One of the biggest projects on the horizon is the Palma “City of Gas.” Situated on the north-eastern coast, this tiny fishermen’s town is to become the beating heart of the gas industry that will tap into the offshore Rovuma Basin. The project’s price tag amounts to $50 billion, as drilling wells and building two LNG plants alone could cost up to $16 billion. The future city will be home to some 250,000 people.
Improving the country’s infrastructure, however, is not all about transport. On August 22, 2014, the government signed two contracts worth some $1.6 billion to construct dams on the Zambezi River to generate over 800MW of electricity. And a consortium of Korean firms is to complete the construction of the 600-bed Quelimane Central Hospital in 2015, as the government is well aware that infrastructure has a social component too.
The United Nations Conference on Trade and Development (UNCTAD) in 2011 published an investment policy review on Mozambique, in which it praised the role megaprojects had played in kick-starting the country’s economy following years of war. However, it also warned of a lopsided economy.
“The regulatory bias in favor of mega-projects (unintentionally) crowds out smaller investments,” according to James X Zhan, Director of the UNCTAD Investment and Enterprise Division. “Small to mid-sized investments could contribute more meaningfully to achieve social objectives such as creating employment and distributing economic activity more widely.” UNCTAD recommended Mozambique to “level its regulatory playing field” to also encourage smaller investments that could be beneficial to a much larger part of the population.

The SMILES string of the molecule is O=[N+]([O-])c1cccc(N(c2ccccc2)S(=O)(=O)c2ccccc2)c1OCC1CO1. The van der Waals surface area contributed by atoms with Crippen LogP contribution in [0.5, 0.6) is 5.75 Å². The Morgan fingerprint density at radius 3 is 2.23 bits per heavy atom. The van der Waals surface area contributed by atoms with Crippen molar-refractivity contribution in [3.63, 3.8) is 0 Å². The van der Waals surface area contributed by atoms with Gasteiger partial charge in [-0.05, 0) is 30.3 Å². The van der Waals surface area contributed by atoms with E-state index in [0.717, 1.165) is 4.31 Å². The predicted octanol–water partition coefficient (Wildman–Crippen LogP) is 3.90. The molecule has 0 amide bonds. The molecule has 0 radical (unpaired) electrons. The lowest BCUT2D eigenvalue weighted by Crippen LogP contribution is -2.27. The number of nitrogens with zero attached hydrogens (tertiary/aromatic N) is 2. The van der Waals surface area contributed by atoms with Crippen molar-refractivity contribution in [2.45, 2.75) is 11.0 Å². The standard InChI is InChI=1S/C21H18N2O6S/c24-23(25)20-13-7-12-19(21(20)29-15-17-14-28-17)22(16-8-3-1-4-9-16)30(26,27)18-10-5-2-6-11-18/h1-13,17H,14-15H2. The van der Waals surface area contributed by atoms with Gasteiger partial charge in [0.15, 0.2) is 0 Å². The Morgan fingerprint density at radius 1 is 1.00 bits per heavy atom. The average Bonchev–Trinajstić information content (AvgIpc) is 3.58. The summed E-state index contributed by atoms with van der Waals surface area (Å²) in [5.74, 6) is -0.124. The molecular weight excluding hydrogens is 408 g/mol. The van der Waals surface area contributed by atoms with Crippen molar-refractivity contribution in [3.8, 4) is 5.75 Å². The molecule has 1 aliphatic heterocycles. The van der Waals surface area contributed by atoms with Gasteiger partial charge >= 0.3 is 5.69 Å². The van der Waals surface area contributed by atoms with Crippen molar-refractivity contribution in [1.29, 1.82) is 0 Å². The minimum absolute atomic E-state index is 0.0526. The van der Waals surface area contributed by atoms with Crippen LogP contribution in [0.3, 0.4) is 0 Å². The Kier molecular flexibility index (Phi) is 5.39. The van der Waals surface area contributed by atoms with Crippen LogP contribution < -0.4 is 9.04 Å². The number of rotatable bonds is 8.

Symbolic for Mozambique’s towering ambitions is the construction of the bridge across Maputo Bay blessed with “the largest single suspended span on the African continent.” The $725 million project, which includes the construction of the Maputo Ring Road (ECM), was largely funded by loans from the China Export-Import Bank. A Chinese firm has nearly completed the 74km road network, while construction of the 3km-long landmark bridge is set to start in 2015. Another major project in the capital is the $500 million expansion of Maputo port.
Mozambique’s rapid growth and spur in investments have attracted scores of migrant workers, both from rural areas and abroad. Most head to Maputo and its surroundings. Currently, Maputo and neighboring Matola are home to some 2.5 million inhabitants, which is expected to increase to over four million by 2025. As a result, the capital’s skyline is being transformed into a silhouette of high-rise residential and commercial towers.
The high-end property market in particular has witnessed rapid growth. Maputo’s Polana Caniço district, for example, is now home to a thriving expatriate community. Rental prices have doubled in recent years. The rent of a 3-bedroom apartment amounts to an average of $3,000 a month or more, while purchasing the same property may cost $500,000.
To meet the growing demand for luxury housing, dozens of projects are under construction. A typical example is the $45 million Maputo City Tower. Construction of the 27-story building offering 135 luxury apartments, as well as office and retail space, started in April 2014. A partnership between the government’s Housing Promotion Fund (FFH) and Dubai’s Signature Group, the tower is set to be completed within 30 months. Signature Group in 2014 also started construction of some 1,200 homes in Chiuba Village in Pemba.